Flying commercial today can be about as much fun as a root canal. Between all the security measures, smaller flying capacity from the airlines left that aren't bankrupt, and the lack of service as well as being nickel-and-dimed to death from all the "fees," it truly has lost its luster from just a few years ago (remember hot meals, anyone?).
Bringing your golf clubs can be a pain. Don't get me wrong, the excitement of going on a golf trip can help temper the hassle of getting your clubs loaded up in your travel bag and then dragging it through the airport and then hoping that some baggage handler doesn't either test your bag's limits of abuse or you experience the dreaded lost or delayed luggage scenarios that will completely ruin your golfing experience.
I just got back from flying the friendly skies, so follow along as I share some musings that hopefully make traveling with one's clubs a bit more enjoyable.
Just Ship It
Skip the airlines entirely and ship your bag to your hotel or golfing destination. While there are various companies out there that specialize in shipping clubs, cut out the middleman and go directly to the big guys like FedEx, UPS, DHL, and the USPS. As long as you allow some extra time for shipping you can save a few bucks while using their ground services as opposed to waiting until the last minute and having to use overnight or air. Make sure you add some insurance to cover the entire contents of your bag such as rain suit, golf balls, shoes, bag, and travel bag.
If you're only going to get to sneak in one round during a business trip or aren't too particular about the clubs you use, you can always rent from the course. This typically doesn't cost too much but often times the rentals are less than to be desired so it may pay to call ahead to find out what the course has to offer. Several of the nicer courses I've played had complete sets from the major manufacturers so it may give you an opportunity to try out some newer equipment.
Hard Case vs. Soft Case
You've decided on bringing your clubs but now have to decide what kind of travel case you want to buy. Let me offer a bit of advice: don't skimp. Sure, you can get a travel case for around $50 but I'm guessing you've spend a decent chunk of change on your clubs and bag so why ruin your investment by going cheap on your travel bag? No one likes to dump a couple hundred bucks on a bag that you may only use once or twice a year but think of it as a mutual fund. It's something you'll hold onto for a long period of time.
Prior to this year, I've used a hard shell case for my travels. It protected my clubs nicely but it is a bit of pain to lug that heavy thing around the airport. In addition, make sure you have a rental car that has a large enough trunk to handle it as they take up quite a bit of room. Nothing worse than trying to cram that into the back of a "intermediate" sized car as well as the rest of your luggage. And if you have a few additional golf buddies with you?
This year I was fortunate enough to try out a ClubGlider and, having gone through its maiden voyage last week, my hard case is up for sale. If you haven't checked out the ClubGlider yet, do so now. Now. It was so incredibly easy to walk through from the parking lot and around the airport and was actually easier to control than my other luggage. The best word to describe it is smooth. If you travel and like to bring your clubs along, you are doing a disservice not to give this bad boy a try.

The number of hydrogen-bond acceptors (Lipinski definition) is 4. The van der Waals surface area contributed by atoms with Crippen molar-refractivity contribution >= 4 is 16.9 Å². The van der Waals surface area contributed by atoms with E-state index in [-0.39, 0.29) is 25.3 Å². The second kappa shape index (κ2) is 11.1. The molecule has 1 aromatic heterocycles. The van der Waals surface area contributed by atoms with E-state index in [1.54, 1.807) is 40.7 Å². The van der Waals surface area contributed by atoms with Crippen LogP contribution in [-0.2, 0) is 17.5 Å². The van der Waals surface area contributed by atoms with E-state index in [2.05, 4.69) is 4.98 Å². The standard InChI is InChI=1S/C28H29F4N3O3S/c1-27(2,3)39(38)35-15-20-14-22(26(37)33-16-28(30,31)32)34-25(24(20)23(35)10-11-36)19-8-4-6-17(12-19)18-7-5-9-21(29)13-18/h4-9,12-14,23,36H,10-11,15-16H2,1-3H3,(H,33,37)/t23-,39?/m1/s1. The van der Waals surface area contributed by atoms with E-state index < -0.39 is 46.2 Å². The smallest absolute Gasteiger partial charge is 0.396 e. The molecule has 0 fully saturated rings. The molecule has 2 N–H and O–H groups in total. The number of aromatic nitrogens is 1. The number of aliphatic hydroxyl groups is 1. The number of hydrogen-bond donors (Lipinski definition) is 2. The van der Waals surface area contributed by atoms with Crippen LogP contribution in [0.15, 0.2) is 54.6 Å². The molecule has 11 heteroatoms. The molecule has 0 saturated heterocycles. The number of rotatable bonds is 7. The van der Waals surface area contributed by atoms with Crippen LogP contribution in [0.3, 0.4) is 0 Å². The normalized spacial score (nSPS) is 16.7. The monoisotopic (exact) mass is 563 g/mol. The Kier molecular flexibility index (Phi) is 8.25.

Whatever you decide to do, try them around the golf shop before you buy so you can test the ease (or lack thereof) of mobility as well as storage pockets for shoes, clothes and whatever else you think you'll need for your trip.
Protecting forged irons is a must as they can take a bit of a pounding when making their way through the baggage claim system. I don't mind a little "bag chatter" to show some character but I don't want large chunks missing either.
I opted to be Mr. Cheapo and just wrapped them up with some bubble wrap I had lying around the house. Next time, I'm leaving the bubble wrap at home and opting for some neoprene iron covers that I can just store in my travel bag when not in use (I'm not going to use them on a course, but that's for another discussion!).
Another item I opted not to get due to time constraints that I luckily I didn't have to rely on was the Stiff Arm by Club Glove. I like the added protection but think the same thing can be accomplished by using a broom handle and a toilet plunger (if you've used this method, post in the comments and let me know how it went).
Finally, get a TSA recognized lock to keep your clubs from wandering off when not in your control. It will also prevent your lock from having to be cut off if you bag gets searched.
One other travel tip is to make sure your clubs are covered under your homeowner's insurance policy in the event of their disappearance. Check with your agent to make sure you have adequate coverage.
Also, bring a little extra cash along as airlines are now charging for multiple checked bags as well as tacking on fees based on weight. If possible, just check your golf bag and you will save enough to buy an extra dozen of golf balls.
Flying with your golf clubs can be a pain but hopefully by planning ahead and having the proper travel equipment, you'll spend less time worrying about your clubs and more time enjoying your rounds of golf.